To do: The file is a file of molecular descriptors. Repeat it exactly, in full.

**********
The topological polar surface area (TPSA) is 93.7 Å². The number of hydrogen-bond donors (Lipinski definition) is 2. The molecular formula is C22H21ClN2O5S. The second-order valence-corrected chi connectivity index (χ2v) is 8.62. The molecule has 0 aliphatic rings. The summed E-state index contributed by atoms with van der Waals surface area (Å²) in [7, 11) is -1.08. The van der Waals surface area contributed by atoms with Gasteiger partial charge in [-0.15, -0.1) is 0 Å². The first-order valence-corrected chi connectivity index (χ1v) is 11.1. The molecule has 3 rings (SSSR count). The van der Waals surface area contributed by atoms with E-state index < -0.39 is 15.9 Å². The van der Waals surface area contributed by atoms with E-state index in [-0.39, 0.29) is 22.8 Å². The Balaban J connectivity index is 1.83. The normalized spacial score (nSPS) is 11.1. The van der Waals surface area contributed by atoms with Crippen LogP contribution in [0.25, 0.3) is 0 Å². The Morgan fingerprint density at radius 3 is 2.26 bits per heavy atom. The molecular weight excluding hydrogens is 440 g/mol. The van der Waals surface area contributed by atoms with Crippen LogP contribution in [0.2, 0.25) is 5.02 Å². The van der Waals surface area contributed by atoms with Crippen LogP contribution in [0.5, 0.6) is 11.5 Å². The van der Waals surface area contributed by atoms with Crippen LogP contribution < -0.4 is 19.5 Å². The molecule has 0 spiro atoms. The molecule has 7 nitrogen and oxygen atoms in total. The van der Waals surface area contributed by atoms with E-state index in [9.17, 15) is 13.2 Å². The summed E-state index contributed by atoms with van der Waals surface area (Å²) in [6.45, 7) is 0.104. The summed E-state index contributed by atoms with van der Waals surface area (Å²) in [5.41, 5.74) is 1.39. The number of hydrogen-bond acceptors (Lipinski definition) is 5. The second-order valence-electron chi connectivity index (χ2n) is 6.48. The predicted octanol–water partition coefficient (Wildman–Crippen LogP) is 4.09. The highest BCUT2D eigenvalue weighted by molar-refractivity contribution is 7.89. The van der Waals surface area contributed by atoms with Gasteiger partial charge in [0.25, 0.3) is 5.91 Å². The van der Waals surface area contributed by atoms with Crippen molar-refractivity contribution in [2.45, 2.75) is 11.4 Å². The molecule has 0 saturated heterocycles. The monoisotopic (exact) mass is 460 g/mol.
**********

The topological polar surface area (TPSA) is 93.7 Å². The number of hydrogen-bond donors (Lipinski definition) is 2. The molecular formula is C22H21ClN2O5S. The second-order valence-corrected chi connectivity index (χ2v) is 8.62. The molecule has 0 aliphatic rings. The summed E-state index contributed by atoms with van der Waals surface area (Å²) in [7, 11) is -1.08. The van der Waals surface area contributed by atoms with Gasteiger partial charge in [-0.15, -0.1) is 0 Å². The first-order valence-corrected chi connectivity index (χ1v) is 11.1. The molecule has 3 rings (SSSR count). The van der Waals surface area contributed by atoms with E-state index < -0.39 is 15.9 Å². The van der Waals surface area contributed by atoms with E-state index in [-0.39, 0.29) is 22.8 Å². The Balaban J connectivity index is 1.83. The normalized spacial score (nSPS) is 11.1. The van der Waals surface area contributed by atoms with Crippen LogP contribution in [0.25, 0.3) is 0 Å². The Morgan fingerprint density at radius 3 is 2.26 bits per heavy atom. The molecular weight excluding hydrogens is 440 g/mol. The van der Waals surface area contributed by atoms with Crippen LogP contribution in [0.2, 0.25) is 5.02 Å². The van der Waals surface area contributed by atoms with Crippen LogP contribution in [0.5, 0.6) is 11.5 Å². The van der Waals surface area contributed by atoms with Crippen LogP contribution < -0.4 is 19.5 Å². The molecule has 0 spiro atoms. The molecule has 7 nitrogen and oxygen atoms in total. The van der Waals surface area contributed by atoms with E-state index in [9.17, 15) is 13.2 Å². The summed E-state index contributed by atoms with van der Waals surface area (Å²) in [6.45, 7) is 0.104. The summed E-state index contributed by atoms with van der Waals surface area (Å²) in [5.41, 5.74) is 1.39. The number of hydrogen-bond acceptors (Lipinski definition) is 5. The second-order valence-electron chi connectivity index (χ2n) is 6.48. The predicted octanol–water partition coefficient (Wildman–Crippen LogP) is 4.09. The highest BCUT2D eigenvalue weighted by molar-refractivity contribution is 7.89. The van der Waals surface area contributed by atoms with Gasteiger partial charge in [0.25, 0.3) is 5.91 Å². The van der Waals surface area contributed by atoms with Crippen molar-refractivity contribution in [2.45, 2.75) is 11.4 Å². The molecule has 0 saturated heterocycles. The monoisotopic (exact) mass is 460 g/mol.